With a heavy heart, on October 10th I left the Climate March on the same day it crossed into Pennsylvania, and I returned home to New York. Recently, the Federal Energy Regulatory Commission (FERC) approved Texas-based company Crestwood Midstream’s proposal to store methane in old salt caverns along the Western shore of Seneca Lake. This, I had told myself, would be the one situation that would draw me away from finishing the Climate March early. So, here I am.
I soon discovered that I was not only returning home to a lake in crisis, but also a mother in crisis.
My mom and I during her visit to the Climate March in Ohio
Two nights ago my heart was broken as my mom broke down in tears and sobbed in a panicky voice about the outside pressures she was feeling in her life.
“People say things like, ‘Jen, I’ll never understand why you left your career to bartend,'” she sobbed on my shoulder. “This job just makes me happy, and that’s what I want to do right now; something that makes me happy.”
Amidst a swirl of budget cuts and an ever-increasing workload, Mom resigned from her job as a school psychologist at the Watkins Glen School District in 2012. After resigning, she took up a profession she had been doing on and off since she was 18 and in college: bartending. Except this time, she became employed full-time. The improvement to her mental and emotional health was dramatic.
Since I was a kid, I have always loved watching Mom work the bar. She’s good at it. She applies her psychology degree while working, simultaneously mixing tasty drink recipes she invented and counseling the broken-hearted as though it were all one, smooth motion. Since arriving at Harry’s Sports Bar, she has noticeably increased business. People make it a point to come in when she’s on shift. A free, home cooked dinner magically appears for everyone on Thursdays and anytime there’s a band playing, Mom is behind it.
However, ever since she made her decision in 2012, people have been questioning her. They’ve belittled her profession in subtle ways, making it clear that as a bartender, she is lower in the pecking order. And now it’s taking its toll.
Mom has been working tirelessly for years to renovate the little house I grew up in. Since I was a toddler, the nasty carpets have been ripped up and replaced with silky wood floors, central heating and cooling has been installed, the bathrooms have been torn apart and redone, her gardens are more stunning each year, and my bedroom is now the room of my dreams, all the way down to the detailing on the window frame. Mom is very particular about keeping her house tidy, to the point where leaving a sweatshirt on a chair can get me a stern talking to later. That night, she revealed to me why she was so hellbent on making the house “perfect.”
“This is a double-wide trailer; it’s not even considered to be a real house. I’ve tried so hard make it look like a real house so I don’t have to be embarrassed of it.”
This came as a shock to me. Even in its worst state, I always loved our little home. Enclosed in it are my favorite memories with Mom, Dad, and my dogs. The property around the house has always been more important to me than the inner contents; there’s ample room for a child to run and stretch her legs, endless trees for climbing, flowers for picking, and bugs for investigating.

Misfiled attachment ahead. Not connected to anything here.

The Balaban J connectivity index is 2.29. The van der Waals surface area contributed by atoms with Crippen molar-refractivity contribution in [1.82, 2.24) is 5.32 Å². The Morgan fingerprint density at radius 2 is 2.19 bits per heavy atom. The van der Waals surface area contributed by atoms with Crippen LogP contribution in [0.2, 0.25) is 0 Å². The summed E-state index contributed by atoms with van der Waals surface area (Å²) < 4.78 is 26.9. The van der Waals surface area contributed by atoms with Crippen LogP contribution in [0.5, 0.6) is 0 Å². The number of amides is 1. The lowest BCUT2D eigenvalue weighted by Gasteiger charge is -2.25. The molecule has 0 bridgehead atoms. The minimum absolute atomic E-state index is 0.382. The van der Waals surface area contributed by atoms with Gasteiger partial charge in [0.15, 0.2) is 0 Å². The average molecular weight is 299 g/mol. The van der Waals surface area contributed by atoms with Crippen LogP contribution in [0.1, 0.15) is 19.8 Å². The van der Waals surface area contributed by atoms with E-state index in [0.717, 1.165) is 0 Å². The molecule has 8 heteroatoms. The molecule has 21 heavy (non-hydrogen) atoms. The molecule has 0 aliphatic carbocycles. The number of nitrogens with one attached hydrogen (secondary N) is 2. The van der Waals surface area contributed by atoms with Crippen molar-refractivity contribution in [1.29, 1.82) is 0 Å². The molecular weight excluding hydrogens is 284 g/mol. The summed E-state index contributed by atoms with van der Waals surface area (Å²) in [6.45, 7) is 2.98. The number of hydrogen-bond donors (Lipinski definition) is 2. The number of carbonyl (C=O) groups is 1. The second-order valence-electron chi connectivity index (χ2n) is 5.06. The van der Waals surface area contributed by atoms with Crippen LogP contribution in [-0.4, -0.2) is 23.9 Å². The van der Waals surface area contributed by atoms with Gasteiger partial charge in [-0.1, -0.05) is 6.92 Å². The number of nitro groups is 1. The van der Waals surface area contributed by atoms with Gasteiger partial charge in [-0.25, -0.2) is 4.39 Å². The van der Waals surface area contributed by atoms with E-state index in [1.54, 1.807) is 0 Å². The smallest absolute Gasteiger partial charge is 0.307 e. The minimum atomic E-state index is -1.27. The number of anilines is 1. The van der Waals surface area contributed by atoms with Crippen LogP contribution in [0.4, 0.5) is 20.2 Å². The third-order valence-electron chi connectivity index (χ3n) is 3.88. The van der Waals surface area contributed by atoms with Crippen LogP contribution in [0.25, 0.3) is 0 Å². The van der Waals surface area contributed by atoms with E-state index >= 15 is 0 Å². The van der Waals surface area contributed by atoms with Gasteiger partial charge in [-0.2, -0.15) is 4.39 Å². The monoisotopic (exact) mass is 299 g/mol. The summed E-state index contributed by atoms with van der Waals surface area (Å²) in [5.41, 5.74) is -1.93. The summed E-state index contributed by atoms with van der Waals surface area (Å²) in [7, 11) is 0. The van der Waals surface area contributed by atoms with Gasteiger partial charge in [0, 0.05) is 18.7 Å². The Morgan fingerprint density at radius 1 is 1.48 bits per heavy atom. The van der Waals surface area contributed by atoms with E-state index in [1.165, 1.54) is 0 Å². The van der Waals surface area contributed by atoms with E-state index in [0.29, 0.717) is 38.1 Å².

Mom going for a walk with her niece, Alicia
It all came boiling down to one key point in our conversation.
“I don’t want a big house anymore; I’ve worked hard on this one and I love it,” she said, tossing her hands up in the air. “I don’t need all this stuff! I just want to make enough money doing something I enjoy to have what I need.”
When she said this, it was all I could do not to jump up and down with joy. I’d been preaching this to my friends and family for years, and it had been a theme of discussion on the Climate March. Here she was, arriving at this conclusion almost entirely on her own. And yet, it was not a delighted epiphany, it was a tearful one full of shame.
The reality of it all sank in deep. Mom is feeling ashamed of her situation because of society’s idea of success, and the social pressures that exist to make people feel they need to fit the description of successful. We live in a society that equates materialism with luxury and success.
And isn’t it our constant quest to make and buy more unnecessary stuff a huge contribution to the state of our planet? We have to destroy ecosystems to dig up resources, we use polluting factories to convert those resources into objects, we belch out massive amounts of carbon emissions to send them all over the world, and we steam roll over more natural places to build the stores to sell them in. Then, we just throw out most of the stuff anyways, filling up our world with trash. Americans represent 5 percent of the world’s population, but we produce 30 percent of the world’s garbage.
Mom has the right idea. She loves her job, and she has discovered that happiness is contained in actions, not material things. In my opinion, that makes my bartending, low-income mother one of the most successful women I know.
Mom and I on her wedding day